While we may be a little jaded by contemporary Christmas celebrations which seem to arrive earlier every year; for the Victorians it was still a novelty and the era also witnessed the small beginnings of a consumerist culture.
Gift giving wasnt really the point of Christmas before. If you did give gifts they would be very modest or be home-made. Victorians for the first time began looking at custom-made things in the shops; chocolates and confectionery were a big fad and the concept of showing your affections by buying somebody something was an Victorian invention, although it didnt exist to the degree it does now. It was a novelty rather than an expectation, says David.
On Christmas morning the family and crew attend church service and sing along to famous carols but with the twist that each is sung to a traditional regional tune, in what will be the first time these tunes have been heard in more than 150 years.
The feast for the farm workers follows in the schoolhouse. The tradition of turkey gracing the Christmas table originates from this period but for some, who could afford it, the feast was far grander, as we see in the series with the preparation of the Christmas Pie, an elaborate dish of pigeon stuffed in a partridge stuffed in a duck stuffed in a chicken and covered with decorative pastry.
While there was a difference in the level of festivities depending on your position in society, there was a spirit of Christmas that has become obscured in our modern customs.
There was an element of social responsibility and a spirit of benevolence to share and give to those less fortunate than yourself, explains David a viewpoint supported by Rupert Acton. The Victorian version of the Christmas meal was grander for the upper echelons of society but for the everyday person Christmas was a much shorter and simple celebration than today. The average agricultural labourer or farmer would have a meal and be back on the farm in the afternoon. Perhaps they looked to their boss or landlord to provide some cheer and thats what the role of our family would have been in the 19th century.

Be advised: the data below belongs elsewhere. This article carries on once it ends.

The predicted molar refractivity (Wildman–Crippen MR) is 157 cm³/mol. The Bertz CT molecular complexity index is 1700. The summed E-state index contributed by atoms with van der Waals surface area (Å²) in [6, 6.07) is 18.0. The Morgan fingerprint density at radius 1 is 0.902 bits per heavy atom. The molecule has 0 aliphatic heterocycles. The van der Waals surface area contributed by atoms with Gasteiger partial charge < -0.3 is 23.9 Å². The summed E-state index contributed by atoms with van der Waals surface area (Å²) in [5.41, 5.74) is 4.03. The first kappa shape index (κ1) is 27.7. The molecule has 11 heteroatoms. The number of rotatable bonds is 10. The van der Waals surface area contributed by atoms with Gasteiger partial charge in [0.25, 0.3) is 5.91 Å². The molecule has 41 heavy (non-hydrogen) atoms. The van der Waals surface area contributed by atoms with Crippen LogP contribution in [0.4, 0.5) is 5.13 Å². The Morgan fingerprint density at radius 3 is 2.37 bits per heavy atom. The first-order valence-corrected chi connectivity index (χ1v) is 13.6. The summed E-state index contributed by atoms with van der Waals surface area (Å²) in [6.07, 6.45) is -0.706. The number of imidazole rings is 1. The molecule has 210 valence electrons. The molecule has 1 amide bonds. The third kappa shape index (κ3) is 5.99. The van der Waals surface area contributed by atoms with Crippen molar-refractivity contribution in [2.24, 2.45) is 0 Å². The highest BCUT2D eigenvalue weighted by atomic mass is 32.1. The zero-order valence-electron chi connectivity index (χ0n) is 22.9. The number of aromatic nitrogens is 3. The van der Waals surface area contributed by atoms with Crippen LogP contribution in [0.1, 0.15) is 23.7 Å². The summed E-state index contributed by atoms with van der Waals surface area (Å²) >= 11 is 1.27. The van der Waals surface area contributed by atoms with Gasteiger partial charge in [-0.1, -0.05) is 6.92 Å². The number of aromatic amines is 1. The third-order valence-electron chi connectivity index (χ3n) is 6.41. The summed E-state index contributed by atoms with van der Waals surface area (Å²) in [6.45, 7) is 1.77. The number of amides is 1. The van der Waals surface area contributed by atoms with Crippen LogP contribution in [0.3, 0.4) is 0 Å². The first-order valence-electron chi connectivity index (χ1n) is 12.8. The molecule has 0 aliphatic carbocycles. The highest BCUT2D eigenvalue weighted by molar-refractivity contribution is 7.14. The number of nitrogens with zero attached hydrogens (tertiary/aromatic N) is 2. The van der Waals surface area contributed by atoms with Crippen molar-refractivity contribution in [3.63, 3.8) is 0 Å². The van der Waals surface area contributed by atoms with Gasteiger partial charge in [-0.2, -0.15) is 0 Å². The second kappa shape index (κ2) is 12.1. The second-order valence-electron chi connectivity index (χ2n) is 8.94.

The Acton family enjoyed the punch and traditional Christmas games recreated by the Lion TV crew and were able to furnish the team with a Victorian Christmas card from their archives, while Rupert presented the team members with the gift of an orange each, as his great-grandmother had recorded giving to the farm tenants in her diaries.
David says: Its the curiosity of seeing something as familiar as Christmas but not as we know it; from chopping down a Christmas tree rather than going to supermarket to buy one, making a gift for someone rather than buying one and making Christmas crackers. It was really, really rewarding.
The German-inspired Christmas imported by the Victorians saw the introduction of:
The 12 Days of Christmas which start with Christmas Day and finish with the eve of Epiphany on 5th January
Christmas cards the custom of formally exchanging written greetings, helped along with halfpenny postage rate introduced in 1870
Christmas crackers Invented by Tom Smith, a London sweet maker in 1846. These developed to include love notes, paper hats and small toys
Christmas Trees Queen Victoria's German husband Prince Albert helped to make the Christmas tree popular in Britain.
Decorations cheery, colourful dressing of tree and home
Turkey emerged supreme as the essential Christmas Day dish
Presents the new convention of giving gifts caught on very fast creating a market for manufactured toys, chocolates, Christmas themed ornaments etc
Carol Singers Carol singers and musicians visited houses singing and playing the new popular carols
Father Christmas/ Santa Claus Father Christmas was originally part of an old English midwinter festival, a sign of the returning spring. The stories of St. Nicholas (Sinter Klaas in Holland) came via Dutch settlers to America. From the 1870s Sinter Klass became known in Britain as Santa Claus.
Victorian Farm Christmas is due to be aired at 8pm on BBC 2 on December 8, 15 and 24. A Make Your Own Victorian Christmas website at www.bbc.co.uk/victorianchristmas will feature 25 festive projects.
The Number One best-selling Victorian Farm book published by Pavilion, has been updated to include a section on Christmas.
For more information including Victorian-themed stays at Acton Scott visit www.actonscott.com